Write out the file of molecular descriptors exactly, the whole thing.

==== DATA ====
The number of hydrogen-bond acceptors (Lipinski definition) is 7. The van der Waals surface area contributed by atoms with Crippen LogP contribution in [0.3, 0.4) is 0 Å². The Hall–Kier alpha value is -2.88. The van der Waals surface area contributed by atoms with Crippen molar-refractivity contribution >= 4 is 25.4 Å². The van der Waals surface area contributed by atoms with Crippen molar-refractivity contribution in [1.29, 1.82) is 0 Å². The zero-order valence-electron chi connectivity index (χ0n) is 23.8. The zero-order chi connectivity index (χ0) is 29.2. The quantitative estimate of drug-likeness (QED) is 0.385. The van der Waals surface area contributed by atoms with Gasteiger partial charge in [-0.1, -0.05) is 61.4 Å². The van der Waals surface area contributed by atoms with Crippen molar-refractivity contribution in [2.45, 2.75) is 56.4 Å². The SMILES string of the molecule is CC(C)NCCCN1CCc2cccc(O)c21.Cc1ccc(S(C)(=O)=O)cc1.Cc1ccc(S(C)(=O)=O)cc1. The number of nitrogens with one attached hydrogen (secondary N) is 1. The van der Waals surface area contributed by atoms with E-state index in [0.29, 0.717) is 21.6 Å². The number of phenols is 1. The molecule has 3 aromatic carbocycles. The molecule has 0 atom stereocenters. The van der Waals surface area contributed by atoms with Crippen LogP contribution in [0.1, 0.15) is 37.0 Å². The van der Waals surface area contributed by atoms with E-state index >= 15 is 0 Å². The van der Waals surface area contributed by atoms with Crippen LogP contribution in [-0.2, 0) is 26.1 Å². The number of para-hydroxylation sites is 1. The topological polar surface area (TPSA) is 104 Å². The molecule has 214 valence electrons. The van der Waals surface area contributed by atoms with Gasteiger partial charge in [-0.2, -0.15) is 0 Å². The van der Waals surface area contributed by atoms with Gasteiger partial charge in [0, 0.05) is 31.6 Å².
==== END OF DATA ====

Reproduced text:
The number of hydrogen-bond acceptors (Lipinski definition) is 7. The van der Waals surface area contributed by atoms with Crippen LogP contribution in [0.3, 0.4) is 0 Å². The Hall–Kier alpha value is -2.88. The van der Waals surface area contributed by atoms with Crippen molar-refractivity contribution >= 4 is 25.4 Å². The van der Waals surface area contributed by atoms with Crippen molar-refractivity contribution in [1.29, 1.82) is 0 Å². The zero-order valence-electron chi connectivity index (χ0n) is 23.8. The zero-order chi connectivity index (χ0) is 29.2. The quantitative estimate of drug-likeness (QED) is 0.385. The van der Waals surface area contributed by atoms with Gasteiger partial charge in [-0.1, -0.05) is 61.4 Å². The van der Waals surface area contributed by atoms with Crippen molar-refractivity contribution in [2.45, 2.75) is 56.4 Å². The SMILES string of the molecule is CC(C)NCCCN1CCc2cccc(O)c21.Cc1ccc(S(C)(=O)=O)cc1.Cc1ccc(S(C)(=O)=O)cc1. The number of nitrogens with one attached hydrogen (secondary N) is 1. The van der Waals surface area contributed by atoms with E-state index in [0.29, 0.717) is 21.6 Å². The number of phenols is 1. The molecule has 3 aromatic carbocycles. The molecule has 0 atom stereocenters. The van der Waals surface area contributed by atoms with Crippen LogP contribution in [0.1, 0.15) is 37.0 Å². The van der Waals surface area contributed by atoms with E-state index >= 15 is 0 Å². The van der Waals surface area contributed by atoms with Crippen LogP contribution in [-0.2, 0) is 26.1 Å². The number of para-hydroxylation sites is 1. The topological polar surface area (TPSA) is 104 Å². The molecule has 214 valence electrons. The van der Waals surface area contributed by atoms with Gasteiger partial charge in [-0.2, -0.15) is 0 Å². The van der Waals surface area contributed by atoms with Gasteiger partial charge in [0, 0.05) is 31.6 Å².